The Short Chic, The Husband, and my Momma also made the trip. So did The Boy's father. We arrived at the fraternity house a little after ten in the morning. The Boy's father got there first and learned most of the men were still sleeping. Sure enough, sleepy eyed, half dazed young men started coming out of the fraternity house to help us unload his belongings. 

We were escorted up to our sons new room. The first thing I see when the door opened was a bar. The entire "study room" was lined with couches and a giant flat screen TV. The second room, the sleeping room, held not four beds but five. There was a single path through the sleeping room. Such tight quarters! The Husband quickly deemed the entire place felt like a "refugee camp." 

We learned quickly there was no room for his stuff. The roommates, quickly tried to help him as much as possible. They moved things out of closet. Grandma started unpacking his clothing because we had transported them in plastic totes that we had wanted to take home. There was no desk. No dresser. There was no sense of being settled. There was no sense that we had given our son every tool necessary for his success. Decisions about what to send home were coming from all different directions.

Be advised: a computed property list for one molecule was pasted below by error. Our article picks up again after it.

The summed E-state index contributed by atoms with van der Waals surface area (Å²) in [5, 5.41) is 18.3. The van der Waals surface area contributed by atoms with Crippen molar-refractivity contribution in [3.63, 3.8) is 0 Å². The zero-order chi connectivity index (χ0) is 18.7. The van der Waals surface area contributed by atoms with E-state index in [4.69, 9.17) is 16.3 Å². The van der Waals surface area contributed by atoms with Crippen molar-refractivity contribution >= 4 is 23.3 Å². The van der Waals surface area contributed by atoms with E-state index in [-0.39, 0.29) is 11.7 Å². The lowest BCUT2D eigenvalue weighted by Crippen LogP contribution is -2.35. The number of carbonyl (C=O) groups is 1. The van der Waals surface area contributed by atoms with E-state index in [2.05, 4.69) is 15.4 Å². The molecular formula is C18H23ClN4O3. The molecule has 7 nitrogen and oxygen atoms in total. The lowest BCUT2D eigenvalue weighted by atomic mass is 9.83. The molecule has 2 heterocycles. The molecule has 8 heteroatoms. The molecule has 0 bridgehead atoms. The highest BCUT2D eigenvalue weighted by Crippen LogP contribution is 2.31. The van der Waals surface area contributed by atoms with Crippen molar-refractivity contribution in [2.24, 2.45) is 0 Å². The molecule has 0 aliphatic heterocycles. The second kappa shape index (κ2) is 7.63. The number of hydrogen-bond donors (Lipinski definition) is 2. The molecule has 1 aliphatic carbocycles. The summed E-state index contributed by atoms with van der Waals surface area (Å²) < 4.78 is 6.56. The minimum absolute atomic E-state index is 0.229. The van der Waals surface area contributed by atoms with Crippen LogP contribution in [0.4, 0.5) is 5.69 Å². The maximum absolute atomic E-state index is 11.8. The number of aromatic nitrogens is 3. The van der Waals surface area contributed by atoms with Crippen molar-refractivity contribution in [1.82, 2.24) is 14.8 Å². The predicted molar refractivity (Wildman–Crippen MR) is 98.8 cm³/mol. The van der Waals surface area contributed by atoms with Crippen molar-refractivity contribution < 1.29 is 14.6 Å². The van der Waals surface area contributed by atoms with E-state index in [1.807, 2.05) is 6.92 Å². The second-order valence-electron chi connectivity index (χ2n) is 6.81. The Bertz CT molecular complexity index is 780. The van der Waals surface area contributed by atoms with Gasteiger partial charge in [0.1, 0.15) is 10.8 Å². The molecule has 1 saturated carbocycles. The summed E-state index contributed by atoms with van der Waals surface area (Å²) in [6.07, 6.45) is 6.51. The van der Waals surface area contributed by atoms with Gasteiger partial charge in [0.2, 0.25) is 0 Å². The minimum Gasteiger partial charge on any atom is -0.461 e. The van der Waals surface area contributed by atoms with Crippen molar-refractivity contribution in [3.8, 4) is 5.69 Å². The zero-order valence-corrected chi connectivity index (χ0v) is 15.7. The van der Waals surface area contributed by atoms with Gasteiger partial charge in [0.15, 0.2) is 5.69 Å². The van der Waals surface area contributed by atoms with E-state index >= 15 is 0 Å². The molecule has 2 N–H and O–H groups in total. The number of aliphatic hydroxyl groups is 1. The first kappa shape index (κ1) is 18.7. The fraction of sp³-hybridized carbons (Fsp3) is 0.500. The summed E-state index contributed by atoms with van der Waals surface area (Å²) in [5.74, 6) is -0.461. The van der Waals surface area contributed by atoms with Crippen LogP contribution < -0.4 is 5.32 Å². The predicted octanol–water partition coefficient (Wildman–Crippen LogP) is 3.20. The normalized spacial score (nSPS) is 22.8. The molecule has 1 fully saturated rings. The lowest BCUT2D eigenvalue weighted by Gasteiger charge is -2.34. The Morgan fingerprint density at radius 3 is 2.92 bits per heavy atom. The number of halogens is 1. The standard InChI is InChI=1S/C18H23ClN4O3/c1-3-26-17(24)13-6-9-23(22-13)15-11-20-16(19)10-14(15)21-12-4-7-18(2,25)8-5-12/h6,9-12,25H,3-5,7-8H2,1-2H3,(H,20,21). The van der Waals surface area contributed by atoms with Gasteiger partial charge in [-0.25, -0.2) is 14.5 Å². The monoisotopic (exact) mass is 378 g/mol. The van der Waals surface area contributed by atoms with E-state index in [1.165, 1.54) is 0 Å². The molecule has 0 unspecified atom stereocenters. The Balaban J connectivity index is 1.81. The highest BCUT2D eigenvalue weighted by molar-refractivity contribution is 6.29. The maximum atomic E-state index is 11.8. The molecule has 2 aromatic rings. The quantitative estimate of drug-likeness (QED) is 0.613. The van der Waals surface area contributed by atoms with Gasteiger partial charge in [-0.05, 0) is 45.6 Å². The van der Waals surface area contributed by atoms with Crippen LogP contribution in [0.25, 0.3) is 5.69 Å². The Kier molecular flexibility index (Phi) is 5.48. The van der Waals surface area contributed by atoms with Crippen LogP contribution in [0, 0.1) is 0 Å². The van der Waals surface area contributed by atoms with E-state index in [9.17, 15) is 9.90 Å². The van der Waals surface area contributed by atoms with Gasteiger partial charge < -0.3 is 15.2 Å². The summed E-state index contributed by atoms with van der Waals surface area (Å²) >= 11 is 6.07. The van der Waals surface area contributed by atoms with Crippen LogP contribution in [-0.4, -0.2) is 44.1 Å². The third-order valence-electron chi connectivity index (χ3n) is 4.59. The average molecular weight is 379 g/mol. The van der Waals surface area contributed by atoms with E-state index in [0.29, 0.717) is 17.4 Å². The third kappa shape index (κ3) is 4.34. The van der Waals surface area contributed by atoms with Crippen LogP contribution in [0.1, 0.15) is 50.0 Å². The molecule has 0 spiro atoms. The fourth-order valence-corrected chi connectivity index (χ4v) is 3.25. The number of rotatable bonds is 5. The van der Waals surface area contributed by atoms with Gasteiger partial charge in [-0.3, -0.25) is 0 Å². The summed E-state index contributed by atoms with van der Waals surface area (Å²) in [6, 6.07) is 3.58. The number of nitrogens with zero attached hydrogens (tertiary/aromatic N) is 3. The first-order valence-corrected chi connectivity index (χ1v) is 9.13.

More than once in the fifty some minutes we were in his fraternity house, we were told the men in the room would organize and figure it all out and that it was no longer "Mom's problem." We were also told that the fraternity had an event at 12:00. They were serenading the sororities and since The Boy could not move down early he would not be dancing/singing with them but he would participate.  The men were never rude to us, in fact I would say there were very nice and even bent over to assist us, but the unspoken truth was they were not ready for us at the house and our presence was unnecessary and they were ready for us to move on. 

I half jokingly asked permission if it was okay to go to the bookstore and get textbooks. We had less than one hour to get textbooks before everyone was reporting back to get ready for the serenading.